Now that I was pleasantly refreshed and my leg was almost healed from the snake bite, I felt a new sense of gratitude. It turned out that I was not a lost soul, nor forgotten by the world entirely. My friend from Coca Cola showed up around dinner time and suggested we dine together at an air-conditioned restaurant with cloth table cloths, perhaps the only one in the city. Surely it was no place I would have ventured on my own.

It turned out he had a business proposal for me.

I represented a class and age group of soft-drink customers they would like to woo. True, we were not their main audience, but an important one. There were still a lot of us baby-boomers around. While we no longer drank a quart a day, we could still be counted on to drink a quart of some soft drink per week.

They had gone so far as to test focus groups of people over sixty-five, and despite the fact that there are many more choices for soft-drink brands and flavors than there were say, sixty years ago, Coca-Cola still tested at the top of the range. Even Alzheimer’s patients prefer Coke.

They were considering an ad campaign. Previous slogans had been The Real Thing and Coke is It. Now they were contemplating Coke Is You. There was some concern this last slogan would confuse Alzheimer’s patients, but statistically, they were still a small slice of the pie.

A Tragic Joke


Everything is either suction or pressure. There is nothing else. Oh sure, they want you to believe it’s more complicated than that, but that’s just mind games they’ve created to trick you into surrendering your power and reason. I’d ought to know, I used to be a college professor. Though I never wrote my dissertation, I completed all the course work for a doctorate. But those are bitter memories, and I want to move onward and upward, toward the light of freedom in the present moment.

Suction draws us backwards, and pressure propels us forward. Sometimes you need both, other times only one. Hence the spiral, the form that describes all movement that’s not zigging or zagging. The famous Fibonacci sequence is but one form of spiral. The Golden Rectangle, the Pentagram of Opposite Resonance, the Four Sequences of Adequate Compensation, the Center of Nothing and Everything…these are the tools that should be taught in our schools from day one! But how many know of them?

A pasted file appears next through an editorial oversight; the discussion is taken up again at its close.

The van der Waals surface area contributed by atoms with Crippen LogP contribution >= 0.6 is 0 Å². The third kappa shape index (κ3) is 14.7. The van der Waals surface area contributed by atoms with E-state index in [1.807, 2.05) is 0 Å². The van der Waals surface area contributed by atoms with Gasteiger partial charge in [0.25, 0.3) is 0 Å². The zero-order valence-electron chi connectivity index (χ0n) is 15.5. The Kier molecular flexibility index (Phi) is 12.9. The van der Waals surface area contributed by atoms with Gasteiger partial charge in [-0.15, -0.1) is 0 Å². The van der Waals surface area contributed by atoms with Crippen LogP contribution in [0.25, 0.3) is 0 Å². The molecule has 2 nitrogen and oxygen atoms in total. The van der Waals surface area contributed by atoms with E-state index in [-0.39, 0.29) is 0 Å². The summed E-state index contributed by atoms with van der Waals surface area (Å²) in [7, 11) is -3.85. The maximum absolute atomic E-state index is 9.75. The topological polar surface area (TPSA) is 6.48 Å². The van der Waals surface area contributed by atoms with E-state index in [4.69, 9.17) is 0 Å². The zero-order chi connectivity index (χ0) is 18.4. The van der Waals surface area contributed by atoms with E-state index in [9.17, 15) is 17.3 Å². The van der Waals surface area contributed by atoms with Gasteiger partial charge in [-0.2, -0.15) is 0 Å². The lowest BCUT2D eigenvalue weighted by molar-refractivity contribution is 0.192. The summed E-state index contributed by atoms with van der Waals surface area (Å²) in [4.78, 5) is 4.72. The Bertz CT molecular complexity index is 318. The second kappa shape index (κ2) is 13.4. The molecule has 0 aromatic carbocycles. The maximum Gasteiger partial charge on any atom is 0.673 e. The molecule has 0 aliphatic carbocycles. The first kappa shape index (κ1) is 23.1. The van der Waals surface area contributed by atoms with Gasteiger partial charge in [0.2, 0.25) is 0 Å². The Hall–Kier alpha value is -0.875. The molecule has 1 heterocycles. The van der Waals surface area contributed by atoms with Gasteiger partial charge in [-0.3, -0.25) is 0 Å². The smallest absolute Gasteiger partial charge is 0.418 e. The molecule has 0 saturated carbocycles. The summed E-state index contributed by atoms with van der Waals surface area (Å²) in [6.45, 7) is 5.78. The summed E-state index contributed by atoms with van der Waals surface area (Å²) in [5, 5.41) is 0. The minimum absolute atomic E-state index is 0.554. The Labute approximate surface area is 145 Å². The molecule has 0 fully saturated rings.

Sometimes I feel like I should take drastic action, like one of those guys who barricades himself in a government office and claims to have a bomb strapped to his waist. If not me, who? If not now, when? If you’re not part of the solution, you’re part of the problem.

If I think it through, I can see that nothing more will come from such actions than me losing what little freedom I have left. I’ll be institutionalized, a kindly nurse handing me my pills every morning and watching carefully that I take them. “Open up,” she coos after I swallow, and then examines my mouth with a flashlight.

Some nights I lie awake and think I hear a humming sound coming from my window. Could it be a flying saucer hovering nearby? No, it’s simply the neighbor’s air conditioner. How I wish that it were a saucer, coming to take me home. Back to where I really belong, and have always belonged. This life of mine is a tragic mistake, a sick joke.

Something’s got to give, right? Maybe not. Maybe nothing changes for the better. Maybe the future is just more of the same, only gradually worse. If that’s the case, I don’t want to hang around. Maybe I should buy one of those AR-15 rifles they sell at Wal-Mart and go down in a blaze of glory. Come and get me coppers! Top of the world, Ma!

The thing I like about Wal-Mart is that nobody’s any better than anybody else. It’s a level playing field. We’re all just Wal-Mart shoppers. The people that work there are nobody special. You’ll find a sixty year-old man who used to own the hardware store in town that was put out of business after Wal-Mart came and undercut with lower prices on the only items that were making him any money. After his store failed, which had been in business for three generations, he went to work for Wal-Mart, making minimum wage, and being supervised by a nineteen-year-old management trainee who didn’t know anything about hardware, or how to fix things. It’s the perfect metaphor for America. And here I am, who paid graduate school tuition and almost broke even by teaching undergraduate introductory courses to nineteen-year-olds who had the attention span of gnats, sitting at the snack bar, wondering why I’m still sucking air.